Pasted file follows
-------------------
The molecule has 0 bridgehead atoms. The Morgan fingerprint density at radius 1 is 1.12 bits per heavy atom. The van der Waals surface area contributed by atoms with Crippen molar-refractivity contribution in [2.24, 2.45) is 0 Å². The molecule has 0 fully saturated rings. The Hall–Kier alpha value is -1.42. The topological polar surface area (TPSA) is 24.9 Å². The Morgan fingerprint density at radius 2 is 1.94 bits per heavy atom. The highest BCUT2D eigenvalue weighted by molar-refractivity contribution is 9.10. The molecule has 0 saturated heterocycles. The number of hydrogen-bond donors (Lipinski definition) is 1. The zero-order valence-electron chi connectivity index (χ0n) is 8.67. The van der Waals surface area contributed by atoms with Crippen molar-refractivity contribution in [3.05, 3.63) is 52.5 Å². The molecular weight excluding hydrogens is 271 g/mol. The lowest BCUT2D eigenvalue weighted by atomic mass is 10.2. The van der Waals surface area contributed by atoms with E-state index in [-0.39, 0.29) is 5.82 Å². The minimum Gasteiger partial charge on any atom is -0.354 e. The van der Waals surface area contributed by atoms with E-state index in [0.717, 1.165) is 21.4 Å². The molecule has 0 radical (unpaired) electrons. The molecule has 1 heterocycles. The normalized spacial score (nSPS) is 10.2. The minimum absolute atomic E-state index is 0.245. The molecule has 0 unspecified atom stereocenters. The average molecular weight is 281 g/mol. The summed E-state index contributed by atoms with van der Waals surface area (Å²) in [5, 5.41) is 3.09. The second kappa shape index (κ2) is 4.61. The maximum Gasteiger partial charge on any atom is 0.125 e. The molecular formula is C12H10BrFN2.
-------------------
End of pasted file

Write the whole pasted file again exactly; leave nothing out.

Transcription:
The molecule has 0 bridgehead atoms. The Morgan fingerprint density at radius 1 is 1.12 bits per heavy atom. The van der Waals surface area contributed by atoms with Crippen molar-refractivity contribution in [2.24, 2.45) is 0 Å². The molecule has 0 fully saturated rings. The Hall–Kier alpha value is -1.42. The topological polar surface area (TPSA) is 24.9 Å². The Morgan fingerprint density at radius 2 is 1.94 bits per heavy atom. The highest BCUT2D eigenvalue weighted by molar-refractivity contribution is 9.10. The molecule has 0 saturated heterocycles. The number of hydrogen-bond donors (Lipinski definition) is 1. The zero-order valence-electron chi connectivity index (χ0n) is 8.67. The van der Waals surface area contributed by atoms with Crippen molar-refractivity contribution in [3.05, 3.63) is 52.5 Å². The molecular weight excluding hydrogens is 271 g/mol. The lowest BCUT2D eigenvalue weighted by atomic mass is 10.2. The van der Waals surface area contributed by atoms with E-state index in [-0.39, 0.29) is 5.82 Å². The minimum Gasteiger partial charge on any atom is -0.354 e. The van der Waals surface area contributed by atoms with E-state index in [0.717, 1.165) is 21.4 Å². The molecule has 0 radical (unpaired) electrons. The molecule has 1 heterocycles. The normalized spacial score (nSPS) is 10.2. The minimum absolute atomic E-state index is 0.245. The molecule has 0 unspecified atom stereocenters. The average molecular weight is 281 g/mol. The summed E-state index contributed by atoms with van der Waals surface area (Å²) in [5, 5.41) is 3.09. The second kappa shape index (κ2) is 4.61. The maximum Gasteiger partial charge on any atom is 0.125 e. The molecular formula is C12H10BrFN2.